Unlike a CCD, the individual pixels of the NICMOS arrays are strictly independent and can be read non-destructively. Read-out modes have been designed which take advantage of the non-destructive read capabilities of the detectors to yield the optimum signal-to-noise for science observations (see Chapter 7, 8). Because the array elements are independently addressed, the NICMOS arrays do not suffer from some of the artifacts which afflict CCDs, such as charge transfer smearing and bleeding due to filling the wells. If, however, they are illuminated to saturation for sustained periods they retain a memory (persistence) of the object in the saturated pixels. This is only a concern for the photometric integrity of back to back exposures of very bright targets, as the ghost images take many minutes, up to one hour, to be flushed from the detectors.
2.4.3
Most target acquisitions can be accomplished by direct pointing of the telescope. The user should use the Guide Star Catalog-II to ensure accurate target coordinates. Particular care must be exercised with targets in NIC1 due to its small field of view.
However, direct pointing will not be sufficient for coronagraphic observations since the achieved precision () is comparable to the size of the coronagraphic spot (0.3"). Note that this is the HST pointing error only. Possible uncertainties in the target coordinates need to be added to the total uncertainty.
There are three target acquisition options for coronagraphic observations, which are extensively discussed in Chapter 5:
On-board acquisition (Mode-2 Acquisition). This commands ­NICMOS to obtain an image of the target and rapidly position the brightest source in a restricted field of view behind the coronagraphic hole. This is one of the pre-defined acquisition modes in the Phase II proposals (ACQ mode).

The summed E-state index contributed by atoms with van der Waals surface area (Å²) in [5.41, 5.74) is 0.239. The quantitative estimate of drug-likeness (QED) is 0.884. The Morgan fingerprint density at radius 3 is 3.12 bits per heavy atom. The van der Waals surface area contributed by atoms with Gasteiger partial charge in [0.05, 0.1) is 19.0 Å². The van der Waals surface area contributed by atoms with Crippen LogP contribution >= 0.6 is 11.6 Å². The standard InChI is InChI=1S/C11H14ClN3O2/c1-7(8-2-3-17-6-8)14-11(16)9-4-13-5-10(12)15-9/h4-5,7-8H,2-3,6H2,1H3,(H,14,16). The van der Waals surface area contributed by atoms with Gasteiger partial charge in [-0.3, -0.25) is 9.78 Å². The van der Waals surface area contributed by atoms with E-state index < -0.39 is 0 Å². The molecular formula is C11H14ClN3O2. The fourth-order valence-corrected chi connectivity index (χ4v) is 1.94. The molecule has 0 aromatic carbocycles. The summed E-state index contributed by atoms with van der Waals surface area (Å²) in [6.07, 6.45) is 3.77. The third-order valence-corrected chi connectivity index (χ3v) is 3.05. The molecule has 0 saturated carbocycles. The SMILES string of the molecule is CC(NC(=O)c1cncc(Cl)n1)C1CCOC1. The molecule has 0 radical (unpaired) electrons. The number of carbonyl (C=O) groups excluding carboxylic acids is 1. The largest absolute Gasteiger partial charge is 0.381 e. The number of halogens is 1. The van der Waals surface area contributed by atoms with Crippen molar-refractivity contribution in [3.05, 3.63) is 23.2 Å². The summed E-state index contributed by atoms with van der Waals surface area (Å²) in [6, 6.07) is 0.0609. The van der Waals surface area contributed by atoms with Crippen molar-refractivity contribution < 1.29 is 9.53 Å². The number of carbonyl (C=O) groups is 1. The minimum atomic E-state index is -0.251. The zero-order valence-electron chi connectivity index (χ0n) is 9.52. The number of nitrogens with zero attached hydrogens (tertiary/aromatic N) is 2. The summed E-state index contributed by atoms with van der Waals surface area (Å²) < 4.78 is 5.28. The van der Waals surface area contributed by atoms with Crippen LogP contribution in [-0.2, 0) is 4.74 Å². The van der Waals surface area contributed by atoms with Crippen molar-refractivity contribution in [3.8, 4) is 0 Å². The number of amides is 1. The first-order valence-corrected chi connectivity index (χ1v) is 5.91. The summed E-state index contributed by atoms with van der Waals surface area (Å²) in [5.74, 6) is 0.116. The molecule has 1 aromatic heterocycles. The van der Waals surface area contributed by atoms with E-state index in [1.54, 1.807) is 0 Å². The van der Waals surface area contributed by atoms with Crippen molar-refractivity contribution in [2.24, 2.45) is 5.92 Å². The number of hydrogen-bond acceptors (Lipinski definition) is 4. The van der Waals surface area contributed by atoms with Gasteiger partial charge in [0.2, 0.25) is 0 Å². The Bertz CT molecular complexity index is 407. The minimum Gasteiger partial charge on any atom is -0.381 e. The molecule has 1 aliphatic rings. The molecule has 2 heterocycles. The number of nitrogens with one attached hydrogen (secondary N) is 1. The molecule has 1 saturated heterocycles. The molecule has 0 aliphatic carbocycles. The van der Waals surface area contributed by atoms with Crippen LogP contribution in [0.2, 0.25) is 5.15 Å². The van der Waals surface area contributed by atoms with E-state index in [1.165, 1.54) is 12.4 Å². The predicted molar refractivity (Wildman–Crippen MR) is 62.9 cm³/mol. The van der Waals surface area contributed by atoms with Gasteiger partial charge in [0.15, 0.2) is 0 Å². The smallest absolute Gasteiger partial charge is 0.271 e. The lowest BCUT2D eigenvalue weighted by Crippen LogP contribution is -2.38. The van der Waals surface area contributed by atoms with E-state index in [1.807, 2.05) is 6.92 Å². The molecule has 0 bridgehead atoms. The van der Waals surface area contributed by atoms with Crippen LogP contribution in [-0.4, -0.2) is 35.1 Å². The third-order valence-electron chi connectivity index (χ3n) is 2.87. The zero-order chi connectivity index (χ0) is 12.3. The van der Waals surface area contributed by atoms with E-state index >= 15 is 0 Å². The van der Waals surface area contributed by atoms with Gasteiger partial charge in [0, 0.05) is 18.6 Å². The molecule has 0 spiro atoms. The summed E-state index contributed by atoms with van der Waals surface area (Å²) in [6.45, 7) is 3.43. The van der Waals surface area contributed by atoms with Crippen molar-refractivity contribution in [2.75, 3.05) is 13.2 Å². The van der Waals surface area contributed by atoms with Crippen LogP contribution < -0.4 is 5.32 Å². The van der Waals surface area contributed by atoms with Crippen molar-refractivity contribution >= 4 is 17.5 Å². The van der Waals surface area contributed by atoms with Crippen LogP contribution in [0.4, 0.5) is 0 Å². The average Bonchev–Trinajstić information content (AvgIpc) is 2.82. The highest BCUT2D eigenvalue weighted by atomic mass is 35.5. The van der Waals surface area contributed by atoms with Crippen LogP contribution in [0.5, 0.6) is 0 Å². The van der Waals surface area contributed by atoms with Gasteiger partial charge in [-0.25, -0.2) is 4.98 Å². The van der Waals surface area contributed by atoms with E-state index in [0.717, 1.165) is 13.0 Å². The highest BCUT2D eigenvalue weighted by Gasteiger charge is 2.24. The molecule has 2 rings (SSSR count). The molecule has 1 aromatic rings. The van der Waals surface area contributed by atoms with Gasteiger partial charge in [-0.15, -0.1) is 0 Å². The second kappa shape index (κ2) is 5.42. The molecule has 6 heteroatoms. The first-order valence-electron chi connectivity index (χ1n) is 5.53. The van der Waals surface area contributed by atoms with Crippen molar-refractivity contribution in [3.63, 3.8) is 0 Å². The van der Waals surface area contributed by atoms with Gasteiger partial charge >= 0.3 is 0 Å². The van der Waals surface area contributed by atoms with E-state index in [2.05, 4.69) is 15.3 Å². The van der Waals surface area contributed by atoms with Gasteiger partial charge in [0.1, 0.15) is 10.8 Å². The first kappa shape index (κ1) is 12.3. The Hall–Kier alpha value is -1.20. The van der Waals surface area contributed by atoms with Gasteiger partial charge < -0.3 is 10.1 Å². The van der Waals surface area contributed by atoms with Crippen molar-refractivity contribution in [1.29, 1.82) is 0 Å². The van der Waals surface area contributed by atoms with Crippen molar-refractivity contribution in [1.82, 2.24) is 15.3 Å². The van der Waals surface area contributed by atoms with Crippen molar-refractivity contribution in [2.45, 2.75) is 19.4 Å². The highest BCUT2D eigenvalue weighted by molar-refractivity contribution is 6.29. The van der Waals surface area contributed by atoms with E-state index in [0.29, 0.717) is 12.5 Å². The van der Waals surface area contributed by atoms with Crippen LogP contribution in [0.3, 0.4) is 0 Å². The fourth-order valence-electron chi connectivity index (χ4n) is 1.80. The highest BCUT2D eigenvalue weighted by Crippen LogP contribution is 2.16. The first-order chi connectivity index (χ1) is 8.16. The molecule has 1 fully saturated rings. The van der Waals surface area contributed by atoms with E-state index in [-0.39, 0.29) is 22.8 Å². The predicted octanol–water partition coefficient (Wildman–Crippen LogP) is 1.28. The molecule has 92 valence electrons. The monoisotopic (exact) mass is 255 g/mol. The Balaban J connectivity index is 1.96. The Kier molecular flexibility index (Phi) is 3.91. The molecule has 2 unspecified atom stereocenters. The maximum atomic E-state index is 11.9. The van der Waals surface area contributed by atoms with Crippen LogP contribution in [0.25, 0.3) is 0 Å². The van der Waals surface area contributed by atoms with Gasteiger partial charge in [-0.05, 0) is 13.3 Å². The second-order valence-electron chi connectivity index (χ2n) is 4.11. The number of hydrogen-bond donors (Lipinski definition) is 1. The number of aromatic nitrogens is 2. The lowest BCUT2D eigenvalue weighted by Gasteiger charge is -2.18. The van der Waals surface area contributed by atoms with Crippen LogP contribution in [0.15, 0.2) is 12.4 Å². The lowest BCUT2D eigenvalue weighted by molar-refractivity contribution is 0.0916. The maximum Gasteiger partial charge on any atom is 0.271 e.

The re-use target offset special requirement can be used to accomplish a positioning relative to an early acquisition image.
A real time acquisition (INT-ACQ) can be obtained, although this is costly in spacecraft time and is a limited resource.
While ACQ mode is restricted to coronagraphic observations in Camera 2, the last two target acquisition modes may be useful for positioning targets where higher than normal (1–2 arcsec) accuracy is required (e.g., crowded field grism exposures).
2.4.4
While the three NICMOS cameras are no longer at a common focus, under many circumstances it is desirable to obtain data simultaneously in multiple cameras.
The foci of Cameras 1 and 2 are close enough that they can be used simultaneously, whereas Camera 3 should be used by itself.
Although some programs by their nature do not require more than one camera (e.g., studies of isolated compact objects), observers may nonetheless add exposures from the other camera to their proposals in order to obtain the maximum amount of NICMOS data consistent with efficiently accomplishing their primary science program. Internal NICMOS parallel observations obtained together with primary science observations will be known as coordinated parallels and will be delivered to the prime program’s observer and will have the usual proprietary period.

Table of Contents Previous Next Index Print